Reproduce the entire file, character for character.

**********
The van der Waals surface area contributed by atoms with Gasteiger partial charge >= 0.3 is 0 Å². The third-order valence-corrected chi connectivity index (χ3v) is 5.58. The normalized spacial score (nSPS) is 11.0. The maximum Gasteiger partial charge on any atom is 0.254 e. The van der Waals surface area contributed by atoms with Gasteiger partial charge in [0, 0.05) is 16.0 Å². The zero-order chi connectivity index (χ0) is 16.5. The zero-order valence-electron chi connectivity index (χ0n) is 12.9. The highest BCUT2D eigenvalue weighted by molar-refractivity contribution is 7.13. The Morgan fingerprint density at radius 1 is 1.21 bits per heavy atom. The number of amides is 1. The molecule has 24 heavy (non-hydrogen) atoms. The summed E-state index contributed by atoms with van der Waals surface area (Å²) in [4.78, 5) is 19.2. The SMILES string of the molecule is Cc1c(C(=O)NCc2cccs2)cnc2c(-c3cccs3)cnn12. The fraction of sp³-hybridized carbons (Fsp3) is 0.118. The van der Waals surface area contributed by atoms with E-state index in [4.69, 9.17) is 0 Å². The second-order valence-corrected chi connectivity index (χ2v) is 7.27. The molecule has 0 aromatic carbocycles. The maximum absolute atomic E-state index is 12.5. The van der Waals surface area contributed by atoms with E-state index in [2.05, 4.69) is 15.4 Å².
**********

The van der Waals surface area contributed by atoms with Gasteiger partial charge >= 0.3 is 0 Å². The third-order valence-corrected chi connectivity index (χ3v) is 5.58. The normalized spacial score (nSPS) is 11.0. The maximum Gasteiger partial charge on any atom is 0.254 e. The van der Waals surface area contributed by atoms with Gasteiger partial charge in [0, 0.05) is 16.0 Å². The zero-order chi connectivity index (χ0) is 16.5. The zero-order valence-electron chi connectivity index (χ0n) is 12.9. The highest BCUT2D eigenvalue weighted by molar-refractivity contribution is 7.13. The Morgan fingerprint density at radius 1 is 1.21 bits per heavy atom. The number of amides is 1. The molecule has 24 heavy (non-hydrogen) atoms. The summed E-state index contributed by atoms with van der Waals surface area (Å²) in [4.78, 5) is 19.2. The SMILES string of the molecule is Cc1c(C(=O)NCc2cccs2)cnc2c(-c3cccs3)cnn12. The fraction of sp³-hybridized carbons (Fsp3) is 0.118. The van der Waals surface area contributed by atoms with E-state index in [4.69, 9.17) is 0 Å². The second-order valence-corrected chi connectivity index (χ2v) is 7.27. The molecule has 0 aromatic carbocycles. The maximum absolute atomic E-state index is 12.5. The van der Waals surface area contributed by atoms with E-state index in [2.05, 4.69) is 15.4 Å².